These few paragraphs, to those who know they exist, are exposing some tension inside the societies that run these registries. "Remember," Wachter says, "these are member organizations. And they're therefore trying to support their members in providing good care. But I think some have a hard time sometimes making hard decisions that might make some of their members unhappy."
The outcomes being measured, for example, "may have some wiggle room or bias. Or the data aren't audited."
To the degree that registries are seen as the answer to physician accountability that leads to bonus payments, as appears to be the case, "then you have a formula that may not add up," he says.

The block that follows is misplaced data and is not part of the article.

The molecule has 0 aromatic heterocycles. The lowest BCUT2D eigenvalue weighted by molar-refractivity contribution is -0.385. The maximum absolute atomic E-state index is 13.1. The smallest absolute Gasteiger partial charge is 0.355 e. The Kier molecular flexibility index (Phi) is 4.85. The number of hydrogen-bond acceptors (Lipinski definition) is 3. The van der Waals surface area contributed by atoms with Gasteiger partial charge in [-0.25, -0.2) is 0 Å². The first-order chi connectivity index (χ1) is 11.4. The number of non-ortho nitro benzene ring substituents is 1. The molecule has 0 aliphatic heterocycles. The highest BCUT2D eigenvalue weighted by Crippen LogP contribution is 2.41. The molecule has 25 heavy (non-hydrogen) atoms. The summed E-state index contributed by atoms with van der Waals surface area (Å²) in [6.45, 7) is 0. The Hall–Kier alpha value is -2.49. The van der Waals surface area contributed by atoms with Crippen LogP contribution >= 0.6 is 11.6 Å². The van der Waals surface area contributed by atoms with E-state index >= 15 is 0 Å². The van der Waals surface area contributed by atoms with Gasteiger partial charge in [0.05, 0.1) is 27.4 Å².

"We have to rethink this," Wachter says, "whether the societies are the right organizations to run these registries, and if they are—and they very well might be because they have buy-in from their members—we probably need to make sure the measures are unambiguously good measures, that their definitions are unambiguous, and that there's a believable audit strategy… because there are some conflicts that are baked into this formula."
Some say there also should be some mechanism to assure these registries produce meaningful quality improvement lessons, perhaps by sharing tips from peers with better results.
This week's study by Harvard researchers Sunil Eappen, MD, and Atul Gawande, MD, in the Journal of the American Medical Associationillustrates why a careful tracking, with details of adverse events and complications, is something these registries must prove they can do well.